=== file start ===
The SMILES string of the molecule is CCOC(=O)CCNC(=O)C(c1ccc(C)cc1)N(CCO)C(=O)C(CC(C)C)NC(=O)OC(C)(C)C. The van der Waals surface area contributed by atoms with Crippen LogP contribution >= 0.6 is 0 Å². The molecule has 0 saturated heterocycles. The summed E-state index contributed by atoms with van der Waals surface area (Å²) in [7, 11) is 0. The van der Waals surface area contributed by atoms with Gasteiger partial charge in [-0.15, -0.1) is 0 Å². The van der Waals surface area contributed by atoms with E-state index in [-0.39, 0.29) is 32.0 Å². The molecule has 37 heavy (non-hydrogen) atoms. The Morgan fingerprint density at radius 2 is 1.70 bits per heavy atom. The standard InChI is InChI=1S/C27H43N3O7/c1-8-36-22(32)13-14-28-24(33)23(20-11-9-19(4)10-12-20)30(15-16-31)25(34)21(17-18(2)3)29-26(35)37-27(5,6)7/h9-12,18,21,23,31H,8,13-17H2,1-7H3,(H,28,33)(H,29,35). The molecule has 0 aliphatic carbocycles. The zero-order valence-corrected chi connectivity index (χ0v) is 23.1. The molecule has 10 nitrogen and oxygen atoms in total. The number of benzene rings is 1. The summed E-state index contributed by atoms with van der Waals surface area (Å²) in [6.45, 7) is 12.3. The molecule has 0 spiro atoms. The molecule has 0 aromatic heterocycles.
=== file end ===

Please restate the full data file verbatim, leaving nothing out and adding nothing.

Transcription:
The SMILES string of the molecule is CCOC(=O)CCNC(=O)C(c1ccc(C)cc1)N(CCO)C(=O)C(CC(C)C)NC(=O)OC(C)(C)C. The van der Waals surface area contributed by atoms with Crippen LogP contribution >= 0.6 is 0 Å². The molecule has 0 saturated heterocycles. The summed E-state index contributed by atoms with van der Waals surface area (Å²) in [7, 11) is 0. The van der Waals surface area contributed by atoms with Gasteiger partial charge in [-0.15, -0.1) is 0 Å². The van der Waals surface area contributed by atoms with E-state index in [-0.39, 0.29) is 32.0 Å². The molecule has 37 heavy (non-hydrogen) atoms. The Morgan fingerprint density at radius 2 is 1.70 bits per heavy atom. The standard InChI is InChI=1S/C27H43N3O7/c1-8-36-22(32)13-14-28-24(33)23(20-11-9-19(4)10-12-20)30(15-16-31)25(34)21(17-18(2)3)29-26(35)37-27(5,6)7/h9-12,18,21,23,31H,8,13-17H2,1-7H3,(H,28,33)(H,29,35). The molecule has 0 aliphatic carbocycles. The zero-order valence-corrected chi connectivity index (χ0v) is 23.1. The molecule has 10 nitrogen and oxygen atoms in total. The number of benzene rings is 1. The summed E-state index contributed by atoms with van der Waals surface area (Å²) in [6.45, 7) is 12.3. The molecule has 0 spiro atoms. The molecule has 0 aromatic heterocycles.